It’s always difficult to be fair to an English remake of a foreign film, especially if it was a superb one; comparisons to the original are inevitable, and usually unfavorable. Jim Sheridan’s “Brothers” isn’t terrible—in fact, it has some good points. But it can’t hold a candle to Susanne Bier’s “Brodre,” the 2004 Danish picture on which it’s based, which had a power and sense of reality this one lacks.
David Benioff’s script hews quite closely to the one penned by Bier and Anders Thomas Jensen. A Marine, Captain Sam Cahill (Tobey Maguire), is about to go off on another tour in Afghanistan, leaving behind his doting wife Grace (Natalie Portman), young daughters Isabelle and Maggie (Bailee Madison and Taylor Geare), and parents (Sam Shepard and Mare Winningham). Before his departure he picks up his ne’er-do-well younger brother Tommy (Jake Gyllenhaal) upon his release from prison, where he’s done a stint for bank robbery.
In Afghanistan, Sam and his men are shot down while being transported by helicopter and reported killed. But actually he and one other man, Private Willis (Patrick Flueger), have been taken prisoner by jihadists. They’re tortured over months of captivity, and though Sam’s eventually freed by friendly forces, it doesn’t happen before he’s been forced to commit an atrocity that will torment him.
Back home, Tommy changes in reaction to his brother’s supposed death, becoming a surrogate father to the girls and enamoured of Grace, though they halt any romance after a single chaste kiss. When Sam returns, a harder, haunted man who always seems at a breaking point, he suspects that his wife and his brother have been having an affair, and the thought tortures him. It’s not long before his agony takes a violent turn.
There are some fine things here. The performances are solid and sincere across the board, with Maguire in particular showing a real change of pace as an initially good-natured man who returns from the horror of combat with a frighteningly steely exterior cloaking the simmering rage within. The other outstanding contributions come from Shepard as the father who must come to terms with the fact that his sternness might have ruined each of his sons in different ways, and Madison, whose ability to convey the emotional shifts in the older daughter is quite remarkable for a child. Gyllenhaal is fine, though not nearly as impressive (it’s hard to believe that at one point he was seriously considered as Maguire’s replacement in the “Spider-Man” franchise), and the same can be said of Portman and the rest of the cast.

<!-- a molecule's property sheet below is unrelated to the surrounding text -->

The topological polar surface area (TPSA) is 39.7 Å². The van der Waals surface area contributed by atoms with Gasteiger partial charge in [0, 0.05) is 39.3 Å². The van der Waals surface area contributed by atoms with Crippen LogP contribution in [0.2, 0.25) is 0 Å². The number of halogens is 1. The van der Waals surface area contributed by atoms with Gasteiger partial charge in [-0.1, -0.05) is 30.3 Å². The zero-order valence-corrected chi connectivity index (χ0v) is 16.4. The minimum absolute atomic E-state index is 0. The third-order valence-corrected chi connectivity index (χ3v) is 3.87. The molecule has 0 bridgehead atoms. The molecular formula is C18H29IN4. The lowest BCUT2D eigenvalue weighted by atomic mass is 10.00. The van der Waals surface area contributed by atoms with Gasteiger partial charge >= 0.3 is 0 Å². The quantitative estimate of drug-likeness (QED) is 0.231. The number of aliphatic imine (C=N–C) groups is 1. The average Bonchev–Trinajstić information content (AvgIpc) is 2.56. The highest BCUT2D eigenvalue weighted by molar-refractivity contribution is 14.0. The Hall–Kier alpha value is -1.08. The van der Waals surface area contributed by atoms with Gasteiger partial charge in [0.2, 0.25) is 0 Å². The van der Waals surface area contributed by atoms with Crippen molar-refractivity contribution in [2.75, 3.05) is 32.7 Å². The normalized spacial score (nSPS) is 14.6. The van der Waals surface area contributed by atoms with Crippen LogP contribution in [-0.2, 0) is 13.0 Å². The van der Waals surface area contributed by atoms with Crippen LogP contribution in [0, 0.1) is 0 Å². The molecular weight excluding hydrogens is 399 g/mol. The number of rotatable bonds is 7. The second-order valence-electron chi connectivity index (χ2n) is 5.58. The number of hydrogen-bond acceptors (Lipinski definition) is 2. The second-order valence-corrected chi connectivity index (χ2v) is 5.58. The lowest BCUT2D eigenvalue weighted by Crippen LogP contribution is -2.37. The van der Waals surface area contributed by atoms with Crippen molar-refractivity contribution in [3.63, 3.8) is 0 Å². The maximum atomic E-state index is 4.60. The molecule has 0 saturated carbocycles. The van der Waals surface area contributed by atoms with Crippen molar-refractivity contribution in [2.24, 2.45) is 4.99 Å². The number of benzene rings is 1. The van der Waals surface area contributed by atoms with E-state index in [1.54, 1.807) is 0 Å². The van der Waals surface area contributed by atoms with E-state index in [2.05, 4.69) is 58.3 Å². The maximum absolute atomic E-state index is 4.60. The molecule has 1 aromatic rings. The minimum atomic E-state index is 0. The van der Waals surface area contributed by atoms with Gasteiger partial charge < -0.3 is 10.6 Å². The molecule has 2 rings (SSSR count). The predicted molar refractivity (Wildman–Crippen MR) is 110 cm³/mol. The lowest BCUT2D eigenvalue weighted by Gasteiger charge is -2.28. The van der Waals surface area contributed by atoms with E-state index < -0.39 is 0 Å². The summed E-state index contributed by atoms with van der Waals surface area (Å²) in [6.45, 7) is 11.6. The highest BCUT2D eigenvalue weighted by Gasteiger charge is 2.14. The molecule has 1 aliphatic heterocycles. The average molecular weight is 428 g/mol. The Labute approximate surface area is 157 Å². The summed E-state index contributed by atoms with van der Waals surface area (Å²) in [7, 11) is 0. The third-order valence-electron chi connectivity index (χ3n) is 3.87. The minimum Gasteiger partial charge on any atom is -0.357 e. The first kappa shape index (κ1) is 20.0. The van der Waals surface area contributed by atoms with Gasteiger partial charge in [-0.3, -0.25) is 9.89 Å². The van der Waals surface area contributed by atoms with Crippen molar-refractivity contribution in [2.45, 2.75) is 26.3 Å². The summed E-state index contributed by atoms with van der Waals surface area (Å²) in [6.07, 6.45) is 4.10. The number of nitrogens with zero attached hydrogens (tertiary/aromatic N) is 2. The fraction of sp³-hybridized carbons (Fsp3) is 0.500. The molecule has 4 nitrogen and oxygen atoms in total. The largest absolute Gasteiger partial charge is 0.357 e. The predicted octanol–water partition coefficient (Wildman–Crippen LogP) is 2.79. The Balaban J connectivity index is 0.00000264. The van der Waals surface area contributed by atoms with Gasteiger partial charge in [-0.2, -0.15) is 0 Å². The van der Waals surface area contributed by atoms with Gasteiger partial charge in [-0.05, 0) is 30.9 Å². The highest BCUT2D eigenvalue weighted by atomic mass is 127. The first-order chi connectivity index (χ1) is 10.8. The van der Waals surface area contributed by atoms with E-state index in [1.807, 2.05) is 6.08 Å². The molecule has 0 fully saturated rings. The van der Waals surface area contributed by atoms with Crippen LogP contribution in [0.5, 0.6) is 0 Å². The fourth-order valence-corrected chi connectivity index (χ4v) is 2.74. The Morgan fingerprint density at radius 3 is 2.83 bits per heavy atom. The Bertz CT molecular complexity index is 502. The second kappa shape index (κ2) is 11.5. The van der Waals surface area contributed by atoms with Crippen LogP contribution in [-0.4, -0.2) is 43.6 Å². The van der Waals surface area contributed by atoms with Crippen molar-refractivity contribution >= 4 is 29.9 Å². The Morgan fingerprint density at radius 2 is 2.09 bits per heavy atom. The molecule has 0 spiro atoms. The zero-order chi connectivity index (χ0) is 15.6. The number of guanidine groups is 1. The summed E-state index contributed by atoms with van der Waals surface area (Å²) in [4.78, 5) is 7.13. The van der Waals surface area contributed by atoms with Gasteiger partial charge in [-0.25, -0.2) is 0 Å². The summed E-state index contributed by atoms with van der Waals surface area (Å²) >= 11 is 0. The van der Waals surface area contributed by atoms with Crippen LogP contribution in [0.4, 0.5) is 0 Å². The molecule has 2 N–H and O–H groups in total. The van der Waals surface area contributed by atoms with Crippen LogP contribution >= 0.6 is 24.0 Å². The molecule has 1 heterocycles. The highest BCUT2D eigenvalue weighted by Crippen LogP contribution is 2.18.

Benioff and Sheridan manage a few remarkable moments as well. One—a birthday-party scene that quietly builds a sense of underlying tension before erupting in lies and recriminations—carries a sense of genuineness that’s overpowering (and Madison is extraordinary here). But too often there’s a touch of the soap-operatic, something that Biers, working in a grittier, more direct mode than the slicker, more conventionally pretty one Sheridan and cinematographer Frederick Elmes favor, avoided. A scene in which Maguire destroys the new kitchen Tommy had built for Grace during his absence—the embodiment of his suspicions about them—doesn’t, for instance, have the heft it should, partially because suddenly Maguire seems too lightweight for the moment, but also because it’s not especially well staged. Still, Sheridan and Elmes do make good use of New Mexico’s desert to stand in for Afghanistan, and they take advantage of snowy locations to bring an appropriately wintry atmosphere to this essentially dark tale of the effect of war back home.
“Brothers” certainly isn’t disreputable, and those coming to the story for the first time may find it intense and moving. But those of us who’ve seen the Danish original can’t help but feel that some of the power and depth have been lost in translation.